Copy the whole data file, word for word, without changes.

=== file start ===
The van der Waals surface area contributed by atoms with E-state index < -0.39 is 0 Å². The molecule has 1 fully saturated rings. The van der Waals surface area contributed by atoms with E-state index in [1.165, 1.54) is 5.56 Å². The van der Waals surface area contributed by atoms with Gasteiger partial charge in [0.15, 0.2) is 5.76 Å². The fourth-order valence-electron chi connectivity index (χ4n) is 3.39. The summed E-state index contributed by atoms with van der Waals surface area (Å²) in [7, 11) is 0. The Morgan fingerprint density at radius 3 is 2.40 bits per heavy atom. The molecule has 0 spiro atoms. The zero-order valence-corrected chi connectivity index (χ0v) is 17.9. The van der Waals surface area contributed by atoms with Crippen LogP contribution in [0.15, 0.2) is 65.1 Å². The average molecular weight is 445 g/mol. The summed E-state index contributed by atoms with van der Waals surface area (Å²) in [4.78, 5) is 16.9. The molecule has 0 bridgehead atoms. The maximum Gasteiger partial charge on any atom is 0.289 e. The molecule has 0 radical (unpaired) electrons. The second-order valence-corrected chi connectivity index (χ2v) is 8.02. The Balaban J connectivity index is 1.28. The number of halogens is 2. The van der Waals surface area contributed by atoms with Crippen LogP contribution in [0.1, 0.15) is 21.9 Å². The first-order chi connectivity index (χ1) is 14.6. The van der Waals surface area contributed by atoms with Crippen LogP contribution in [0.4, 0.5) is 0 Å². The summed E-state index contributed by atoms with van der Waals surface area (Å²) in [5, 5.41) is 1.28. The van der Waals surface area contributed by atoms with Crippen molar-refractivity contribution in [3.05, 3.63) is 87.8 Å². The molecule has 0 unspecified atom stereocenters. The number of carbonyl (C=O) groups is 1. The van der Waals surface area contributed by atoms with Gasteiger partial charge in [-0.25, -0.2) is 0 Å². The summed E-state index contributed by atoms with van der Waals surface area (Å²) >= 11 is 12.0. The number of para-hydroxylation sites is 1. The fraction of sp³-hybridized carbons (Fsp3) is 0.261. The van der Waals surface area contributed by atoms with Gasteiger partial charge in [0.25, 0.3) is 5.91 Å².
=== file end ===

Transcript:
The van der Waals surface area contributed by atoms with E-state index < -0.39 is 0 Å². The molecule has 1 fully saturated rings. The van der Waals surface area contributed by atoms with E-state index in [1.165, 1.54) is 5.56 Å². The van der Waals surface area contributed by atoms with Gasteiger partial charge in [0.15, 0.2) is 5.76 Å². The fourth-order valence-electron chi connectivity index (χ4n) is 3.39. The summed E-state index contributed by atoms with van der Waals surface area (Å²) in [7, 11) is 0. The Morgan fingerprint density at radius 3 is 2.40 bits per heavy atom. The molecule has 0 spiro atoms. The zero-order valence-corrected chi connectivity index (χ0v) is 17.9. The van der Waals surface area contributed by atoms with Crippen LogP contribution in [0.15, 0.2) is 65.1 Å². The average molecular weight is 445 g/mol. The summed E-state index contributed by atoms with van der Waals surface area (Å²) in [4.78, 5) is 16.9. The molecule has 0 bridgehead atoms. The maximum Gasteiger partial charge on any atom is 0.289 e. The molecule has 0 radical (unpaired) electrons. The second-order valence-corrected chi connectivity index (χ2v) is 8.02. The Balaban J connectivity index is 1.28. The number of halogens is 2. The van der Waals surface area contributed by atoms with Crippen LogP contribution in [0.1, 0.15) is 21.9 Å². The first-order chi connectivity index (χ1) is 14.6. The van der Waals surface area contributed by atoms with Crippen LogP contribution in [0.4, 0.5) is 0 Å². The summed E-state index contributed by atoms with van der Waals surface area (Å²) in [5, 5.41) is 1.28. The van der Waals surface area contributed by atoms with Crippen molar-refractivity contribution in [3.05, 3.63) is 87.8 Å². The molecule has 0 unspecified atom stereocenters. The number of carbonyl (C=O) groups is 1. The van der Waals surface area contributed by atoms with Gasteiger partial charge in [-0.25, -0.2) is 0 Å². The summed E-state index contributed by atoms with van der Waals surface area (Å²) >= 11 is 12.0. The number of para-hydroxylation sites is 1. The fraction of sp³-hybridized carbons (Fsp3) is 0.261. The van der Waals surface area contributed by atoms with Gasteiger partial charge in [0.25, 0.3) is 5.91 Å².